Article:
Tiny House, Tiny Living, The Tiny Life.

Vermont Tiny House

Vermont has quite the tiny house scene. Only two weeks after moving up here we came across our friend KJ’s tiny house and heard about several more! Back in SC, we were pretty much the only tiny house folks that we knew about but it seems Vermonters have had tiny house fever for some time! Today I want to share this wonderful tiny house that our friend built and currently occupies with her bull mastiff!

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The house currently lives on a farm and sits on a 8 1/2 x 16 foot trailer with two bumpouts that serve as storage and sleeping space. She has a hard wired, 20 amp circuit that allows her to hook to a breaker box in the barn next door and although she has a clawfoot tub she recently bought, she does not having running water in the house.

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While taking a permaculture course, KJ was exploring a less toxic, less material based lifestyle. She was living in yurt in Vermont and realized that it was not the best living situation through the long winters. It took a lot of wood to heat it and keep it warm for one person so she nixed the idea of buying a yurt. She became especially interested in gypsy wagons and began researching other small living alternatives, such as school bus renovation, back in 2008. Then she moved in to a tree house on a goat farm owned by a couple of architects. She revealed her dream to build a tiny house and she says their eyes lit up! They agreed to help her in exchange for goat sitting on the weekends. Two months of building and she had herself a house.

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The house is built with pine that was cut and milled from the forest on the goat farm and it was built specifically to her measurements. She’s thinking up new ideas for the house and planning to remodel the downstairs to have a narrower staircase and a space for a table and two chairs. The best things about living the tiny life? The strong sense of ownership and accomplishment is certainly a strong sentiment for her. “It’s mine, I made it!” is the first thing she tells me when I asked her the above question but also living in a non-toxic space and escaping the materialistic bent of our consumerist culture are among the positives to living this life.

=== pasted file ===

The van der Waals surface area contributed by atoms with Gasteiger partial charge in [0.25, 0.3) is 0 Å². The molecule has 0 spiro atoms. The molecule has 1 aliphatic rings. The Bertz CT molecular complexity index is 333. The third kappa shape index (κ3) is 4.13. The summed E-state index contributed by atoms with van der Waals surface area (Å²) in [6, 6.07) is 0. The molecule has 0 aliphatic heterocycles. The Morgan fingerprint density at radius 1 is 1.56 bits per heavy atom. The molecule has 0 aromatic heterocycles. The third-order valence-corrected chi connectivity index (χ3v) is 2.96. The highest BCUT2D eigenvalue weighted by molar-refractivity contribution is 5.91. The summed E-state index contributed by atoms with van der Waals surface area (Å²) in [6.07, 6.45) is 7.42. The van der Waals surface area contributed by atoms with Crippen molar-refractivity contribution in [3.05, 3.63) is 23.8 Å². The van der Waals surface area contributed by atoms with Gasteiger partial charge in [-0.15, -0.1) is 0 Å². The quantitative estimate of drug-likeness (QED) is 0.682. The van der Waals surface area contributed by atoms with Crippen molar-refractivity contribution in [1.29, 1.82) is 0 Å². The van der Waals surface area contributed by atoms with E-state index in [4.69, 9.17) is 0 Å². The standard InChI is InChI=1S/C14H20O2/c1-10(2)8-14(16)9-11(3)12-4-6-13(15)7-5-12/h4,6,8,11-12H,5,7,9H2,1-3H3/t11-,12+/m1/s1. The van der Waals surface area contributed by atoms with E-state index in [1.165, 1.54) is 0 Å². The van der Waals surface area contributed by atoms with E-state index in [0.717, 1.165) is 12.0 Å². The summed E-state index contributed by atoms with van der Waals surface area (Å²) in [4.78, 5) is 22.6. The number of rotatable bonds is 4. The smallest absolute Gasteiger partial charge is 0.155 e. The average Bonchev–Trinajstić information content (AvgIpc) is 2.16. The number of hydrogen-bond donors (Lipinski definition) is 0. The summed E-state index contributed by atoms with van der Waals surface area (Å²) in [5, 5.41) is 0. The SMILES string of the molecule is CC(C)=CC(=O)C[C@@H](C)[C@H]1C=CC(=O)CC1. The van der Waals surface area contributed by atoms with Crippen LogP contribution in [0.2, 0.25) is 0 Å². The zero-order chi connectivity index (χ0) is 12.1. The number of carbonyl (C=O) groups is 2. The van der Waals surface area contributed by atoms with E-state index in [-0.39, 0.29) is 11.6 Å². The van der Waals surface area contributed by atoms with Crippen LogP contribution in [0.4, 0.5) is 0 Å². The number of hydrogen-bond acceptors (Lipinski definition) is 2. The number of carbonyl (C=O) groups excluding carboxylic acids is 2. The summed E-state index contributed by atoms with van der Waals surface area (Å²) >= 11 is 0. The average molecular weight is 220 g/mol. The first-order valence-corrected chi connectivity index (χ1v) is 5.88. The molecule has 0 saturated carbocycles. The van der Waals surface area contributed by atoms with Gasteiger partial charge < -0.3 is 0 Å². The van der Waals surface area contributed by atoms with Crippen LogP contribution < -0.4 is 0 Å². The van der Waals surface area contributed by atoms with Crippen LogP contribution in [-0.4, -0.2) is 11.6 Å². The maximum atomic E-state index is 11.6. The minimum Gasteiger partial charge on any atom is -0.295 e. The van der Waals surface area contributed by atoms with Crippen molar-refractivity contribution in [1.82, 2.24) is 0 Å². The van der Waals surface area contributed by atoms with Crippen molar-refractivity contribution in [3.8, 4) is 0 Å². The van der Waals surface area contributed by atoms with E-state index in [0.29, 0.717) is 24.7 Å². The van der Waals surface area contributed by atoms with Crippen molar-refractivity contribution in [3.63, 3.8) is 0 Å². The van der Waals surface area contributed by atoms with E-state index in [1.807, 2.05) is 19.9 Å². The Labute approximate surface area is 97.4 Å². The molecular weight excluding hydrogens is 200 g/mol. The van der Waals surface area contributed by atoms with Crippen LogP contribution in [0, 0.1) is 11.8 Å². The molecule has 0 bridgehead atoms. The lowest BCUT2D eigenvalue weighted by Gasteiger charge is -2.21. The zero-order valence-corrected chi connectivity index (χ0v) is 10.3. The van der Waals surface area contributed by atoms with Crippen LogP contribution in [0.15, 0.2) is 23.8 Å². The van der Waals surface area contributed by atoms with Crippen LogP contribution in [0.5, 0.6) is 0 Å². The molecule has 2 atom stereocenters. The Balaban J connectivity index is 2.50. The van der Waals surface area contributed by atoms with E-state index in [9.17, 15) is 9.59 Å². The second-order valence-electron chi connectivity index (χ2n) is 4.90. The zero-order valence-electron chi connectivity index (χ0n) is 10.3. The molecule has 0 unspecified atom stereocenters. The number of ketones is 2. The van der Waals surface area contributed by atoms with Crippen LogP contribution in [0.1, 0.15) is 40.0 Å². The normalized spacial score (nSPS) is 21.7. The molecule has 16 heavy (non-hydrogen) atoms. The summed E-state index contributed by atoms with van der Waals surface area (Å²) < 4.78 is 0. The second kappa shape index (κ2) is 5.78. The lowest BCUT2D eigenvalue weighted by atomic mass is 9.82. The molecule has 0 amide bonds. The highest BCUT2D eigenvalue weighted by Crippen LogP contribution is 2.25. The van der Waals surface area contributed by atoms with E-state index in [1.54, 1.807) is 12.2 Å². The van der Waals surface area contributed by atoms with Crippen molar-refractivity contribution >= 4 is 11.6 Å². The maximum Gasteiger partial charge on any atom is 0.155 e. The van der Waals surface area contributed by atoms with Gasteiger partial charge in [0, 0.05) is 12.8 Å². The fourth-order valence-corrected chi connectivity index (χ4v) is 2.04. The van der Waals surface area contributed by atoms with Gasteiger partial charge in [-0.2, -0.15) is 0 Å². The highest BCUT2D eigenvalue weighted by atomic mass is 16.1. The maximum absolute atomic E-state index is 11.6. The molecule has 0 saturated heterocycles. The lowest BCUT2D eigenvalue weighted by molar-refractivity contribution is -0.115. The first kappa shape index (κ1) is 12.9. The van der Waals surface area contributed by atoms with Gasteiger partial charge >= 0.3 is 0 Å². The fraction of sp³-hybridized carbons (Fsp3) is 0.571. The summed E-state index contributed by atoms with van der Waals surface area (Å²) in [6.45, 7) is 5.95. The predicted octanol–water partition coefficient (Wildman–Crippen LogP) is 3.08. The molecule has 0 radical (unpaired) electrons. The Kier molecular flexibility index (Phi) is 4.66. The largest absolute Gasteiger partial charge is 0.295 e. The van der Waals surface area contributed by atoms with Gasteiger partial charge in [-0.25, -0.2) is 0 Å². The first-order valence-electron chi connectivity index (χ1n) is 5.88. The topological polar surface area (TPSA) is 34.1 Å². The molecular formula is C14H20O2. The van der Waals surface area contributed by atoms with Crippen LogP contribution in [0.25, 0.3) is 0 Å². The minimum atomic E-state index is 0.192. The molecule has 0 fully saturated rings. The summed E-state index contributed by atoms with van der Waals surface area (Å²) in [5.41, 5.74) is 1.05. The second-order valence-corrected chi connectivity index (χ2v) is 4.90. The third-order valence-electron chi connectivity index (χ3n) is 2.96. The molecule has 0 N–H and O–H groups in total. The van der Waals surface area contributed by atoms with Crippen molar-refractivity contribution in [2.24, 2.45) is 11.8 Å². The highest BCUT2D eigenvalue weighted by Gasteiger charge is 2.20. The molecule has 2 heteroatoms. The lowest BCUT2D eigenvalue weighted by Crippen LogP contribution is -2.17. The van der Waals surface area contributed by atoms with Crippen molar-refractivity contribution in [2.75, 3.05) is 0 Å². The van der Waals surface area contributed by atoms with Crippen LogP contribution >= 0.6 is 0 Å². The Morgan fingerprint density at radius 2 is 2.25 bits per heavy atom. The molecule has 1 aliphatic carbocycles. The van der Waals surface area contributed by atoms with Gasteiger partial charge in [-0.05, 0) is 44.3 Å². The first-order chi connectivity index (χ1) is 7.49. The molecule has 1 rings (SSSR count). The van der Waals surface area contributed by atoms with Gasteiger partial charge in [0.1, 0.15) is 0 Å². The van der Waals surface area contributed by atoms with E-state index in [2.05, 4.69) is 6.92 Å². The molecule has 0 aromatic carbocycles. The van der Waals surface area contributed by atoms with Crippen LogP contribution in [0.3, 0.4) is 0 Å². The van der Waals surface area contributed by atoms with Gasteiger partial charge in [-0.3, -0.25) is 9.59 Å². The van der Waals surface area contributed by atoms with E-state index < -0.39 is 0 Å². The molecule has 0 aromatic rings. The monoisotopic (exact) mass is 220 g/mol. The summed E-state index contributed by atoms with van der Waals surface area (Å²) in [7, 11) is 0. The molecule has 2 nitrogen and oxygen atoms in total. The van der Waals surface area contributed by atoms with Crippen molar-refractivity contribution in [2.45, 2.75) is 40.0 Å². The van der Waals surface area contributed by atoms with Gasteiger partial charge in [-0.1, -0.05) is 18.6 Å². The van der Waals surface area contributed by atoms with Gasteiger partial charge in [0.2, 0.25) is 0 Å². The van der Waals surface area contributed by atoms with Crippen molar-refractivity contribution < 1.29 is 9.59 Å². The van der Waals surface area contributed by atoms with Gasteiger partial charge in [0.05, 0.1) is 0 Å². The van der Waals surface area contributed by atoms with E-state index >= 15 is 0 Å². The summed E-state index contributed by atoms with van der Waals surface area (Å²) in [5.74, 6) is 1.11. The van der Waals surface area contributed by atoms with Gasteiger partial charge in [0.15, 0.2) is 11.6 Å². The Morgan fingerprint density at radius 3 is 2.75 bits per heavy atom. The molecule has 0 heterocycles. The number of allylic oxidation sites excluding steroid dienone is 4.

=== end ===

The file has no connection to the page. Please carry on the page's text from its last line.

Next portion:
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KJ also really loves having a woodstove in her tiny space. She enjoys splitting firewood and having the warmth and coziness that wood heat provides. The house is well insulated and she uses about 3/4 of a cord of wood a winter. That’s pretty good when you consider that many households use 2, 3, 4 or more cords during the cold season!

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Some of the harder things about living in a tiny house? Not being as autonomous as she would like since she rents the land she occupies.  She is also dependent to some degree on a supporting structure, whether a barn or someone’s residence, in order to get water and electricity. This makes daily tasks more time consuming but she appreciates the humbling quality hauling your own firewood, water and other needs has on her life. She feels gratitude to only walk a few hundred yards for clean, healthy water when she thinks of the women in the world who walk miles for dirty water that can harm them and their families. After becoming extremely ill while living in the tiny house and still having to perform her daily tasks in the winter while also goat sitting, she definitely has an appreciation for the harder aspects of living the tiny life and she finds she’s still happy to be living it.

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A want to send a BIG thank you to KJ for letting a like-minded eccentric into her home and for sharing pictures of her tiny house!

Your Turn!

  • What are your motivations for joining the tiny house movement?
  • If you’re already living the tiny life, what are the best/hardest aspects in your experience?

 

10 Comments
  1. Wow, wood stove, TUB, stairs and books, books, books! This one is great, even without the water. Books without water is better than water without books!! (Well, in my opinion anyway)

    Thanks for posting the pics and thank KJ for the rest of us too.

    Jo

  2. Hiya, just wanted to say that there are lots of tiny house people here, but we tend to get laughed at until people here how little it costs to live tiny. I even have a friend who owns 2 regular size houses (read big) and wants to put a tiny house in her one of her back yards so she can escape sometimes.

  3. Please excuse my spelling…it should be “until people HEAR” :) it is only 6:30 am….

  4. Love it! Will babysit goats for a tiny house!

  5. Hi, great looking house, love the interior. Would like more pictures of bathroom and stairs.
    You said “The house is well insulated” with what?
    What is the R-Insulation value?

    Thanks for sharing